Readings in English History Drawn from the Original Sources: Intended to Illustrate a Short History of England

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De Excidio Britanniae, Sects. 23, 26; Six Old English Chroniclers, pp. 310, 313; trans. by J. A. Giles. World History

CHAPTER IV

Early Saxon England, A.D. 400–830

I.

THE ANGLO-SAXON SETTLEMENTS

25.

Gildas’ account of the first conquests of the Angles and Saxons

Settlements of the "protectors" in Britain

Then all the councilors, together with that proud tyrant Vortigern, the British king, were so blinded, that, as a protection to their country, they sealed its doom by inviting in among them, like wolves into the sheepfold, the fierce and impious Saxons, a race hateful both to God and men, to repel the invasions of the northern nations. Nothing was ever so pernicious to our country, nothing was ever so unlucky. What palpable darkness must have enveloped their minds — darkness desperate and cruel! Those very people, whom, when absent, they dreaded more than death itself, were invited to reside, as one may say, under the selfsame roof. Foolish are the princes, as it is said of Thafneos giving counsel to unwise Pharaoh. A multitude of whelps came forth from the lair of this barbaric lioness, in three keels, as they call them, that is, in three ships of war, with their sails wafted by the wind and with omens and prophecies favorable, for it was foretold by a certain soothsayer among them that they should occupy the country to which they were sailing three hundred years, and half of that time, a hundred and fifty years, should plunder and despoil the same. They first landed on the eastern side of the island, by the invitation of the unlucky king, and there fixed their sharp talons, apparently to fight in favor of the island, but alas! more truly against it. Their motherland, finding her first brood thus successful, sends forth a larger company of her wolfish offspring, which, sailing over, join themselves to their bastard-born comrades. From that time the germ of iniquity and the root of contention planted their poison amongst us, as we deserved, and shot forth into leaves and branches. The barbarians being thus introduced as soldiers into the island, to encounter, as they falsely said, any dangers in defense of their hospitable entertainers, obtain an allowance of provisions, which, for some time being plentifully bestowed, stopped their doglike mouths. Yet they complain that their monthly supplies are not furnished in sufficient abundance, and they industriously aggravate each occasion of quarrel, saying that unless more liberality is shown them, they will break the treaty and plunder the whole island. In a short time they follow up their threats with deeds. . . .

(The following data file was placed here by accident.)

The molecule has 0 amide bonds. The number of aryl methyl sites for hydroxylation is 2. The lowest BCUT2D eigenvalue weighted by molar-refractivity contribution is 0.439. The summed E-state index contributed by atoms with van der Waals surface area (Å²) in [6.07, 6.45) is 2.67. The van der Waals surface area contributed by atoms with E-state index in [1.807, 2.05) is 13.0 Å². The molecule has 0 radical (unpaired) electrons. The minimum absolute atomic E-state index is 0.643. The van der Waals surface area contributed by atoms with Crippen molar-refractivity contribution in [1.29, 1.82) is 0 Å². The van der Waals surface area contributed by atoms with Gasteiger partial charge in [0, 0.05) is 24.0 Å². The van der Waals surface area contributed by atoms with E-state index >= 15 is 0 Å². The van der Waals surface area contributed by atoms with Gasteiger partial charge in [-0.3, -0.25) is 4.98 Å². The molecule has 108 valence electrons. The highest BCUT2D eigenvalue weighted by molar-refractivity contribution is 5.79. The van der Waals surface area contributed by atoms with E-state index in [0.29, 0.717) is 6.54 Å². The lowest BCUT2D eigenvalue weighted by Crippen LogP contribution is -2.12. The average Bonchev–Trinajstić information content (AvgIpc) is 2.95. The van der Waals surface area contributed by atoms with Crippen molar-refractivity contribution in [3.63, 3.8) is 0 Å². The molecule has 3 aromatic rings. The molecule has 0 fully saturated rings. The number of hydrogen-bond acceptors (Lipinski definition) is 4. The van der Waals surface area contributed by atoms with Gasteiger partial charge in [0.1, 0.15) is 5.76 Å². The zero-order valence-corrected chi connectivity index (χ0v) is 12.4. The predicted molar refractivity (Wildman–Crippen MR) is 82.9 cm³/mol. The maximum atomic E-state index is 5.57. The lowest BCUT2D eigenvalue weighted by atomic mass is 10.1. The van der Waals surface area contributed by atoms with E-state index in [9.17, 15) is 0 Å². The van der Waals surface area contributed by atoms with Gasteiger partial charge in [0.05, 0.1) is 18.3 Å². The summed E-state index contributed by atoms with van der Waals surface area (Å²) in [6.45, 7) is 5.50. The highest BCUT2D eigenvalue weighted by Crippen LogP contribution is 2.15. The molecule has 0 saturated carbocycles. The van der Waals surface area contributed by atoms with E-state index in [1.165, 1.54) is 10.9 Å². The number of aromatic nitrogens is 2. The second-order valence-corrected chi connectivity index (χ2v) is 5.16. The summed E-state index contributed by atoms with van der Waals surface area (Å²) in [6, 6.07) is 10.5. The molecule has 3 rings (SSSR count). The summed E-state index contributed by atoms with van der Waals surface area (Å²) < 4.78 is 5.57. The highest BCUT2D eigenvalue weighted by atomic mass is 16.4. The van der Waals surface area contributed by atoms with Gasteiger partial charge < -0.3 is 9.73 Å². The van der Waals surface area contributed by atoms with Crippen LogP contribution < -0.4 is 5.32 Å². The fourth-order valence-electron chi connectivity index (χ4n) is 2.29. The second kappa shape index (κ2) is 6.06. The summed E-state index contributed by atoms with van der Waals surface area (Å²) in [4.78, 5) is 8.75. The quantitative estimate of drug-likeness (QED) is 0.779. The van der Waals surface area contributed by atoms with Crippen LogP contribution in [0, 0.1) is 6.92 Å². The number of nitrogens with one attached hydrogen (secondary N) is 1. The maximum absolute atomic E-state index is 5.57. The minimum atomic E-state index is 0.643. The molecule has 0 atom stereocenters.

After this, sometimes our countrymen, sometimes me enemy, won the field, to the end that our Lord might in this land try after his accustomed manner these his Israelites, whether they loved him or not, until the year of the siege of Bath-hill, when took place also the last almost, though not the least, slaughter of our cruel foes, which was (as I know) forty-four years and one month after the landing of the Saxons, and also the time of my own nativity. And yet not even to this day are the cities of our country inhabited as before, but, being forsaken and overthrown, still lie desolate; our foreign wars having ceased, but our civil troubles still remaining.

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Chicago: "25. Gildas’ Account of the First Conquests of the Angles and Saxons," Readings in English History Drawn from the Original Sources: Intended to Illustrate a Short History of England in Readings in English History Drawn from the Original Sources: Intended to Illustrate a Short History of England, ed. Edward Potts Cheyney (1861-1947) (Boston: Ginn, 1935, 1922), 35–36. Original Sources, accessed July 3, 2022, http://originalsources.com/Document.aspx?DocID=XWI28WRMATS6CIM.

MLA: . "25. Gildas’ Account of the First Conquests of the Angles and Saxons." Readings in English History Drawn from the Original Sources: Intended to Illustrate a Short History of England, in Readings in English History Drawn from the Original Sources: Intended to Illustrate a Short History of England, edited by Edward Potts Cheyney (1861-1947), Boston, Ginn, 1935, 1922, pp. 35–36. Original Sources. 3 Jul. 2022. http://originalsources.com/Document.aspx?DocID=XWI28WRMATS6CIM.

Harvard: , '25. Gildas’ Account of the First Conquests of the Angles and Saxons' in Readings in English History Drawn from the Original Sources: Intended to Illustrate a Short History of England. cited in 1922, Readings in English History Drawn from the Original Sources: Intended to Illustrate a Short History of England, ed. , Ginn, 1935, Boston, pp.35–36. Original Sources, retrieved 3 July 2022, from http://originalsources.com/Document.aspx?DocID=XWI28WRMATS6CIM.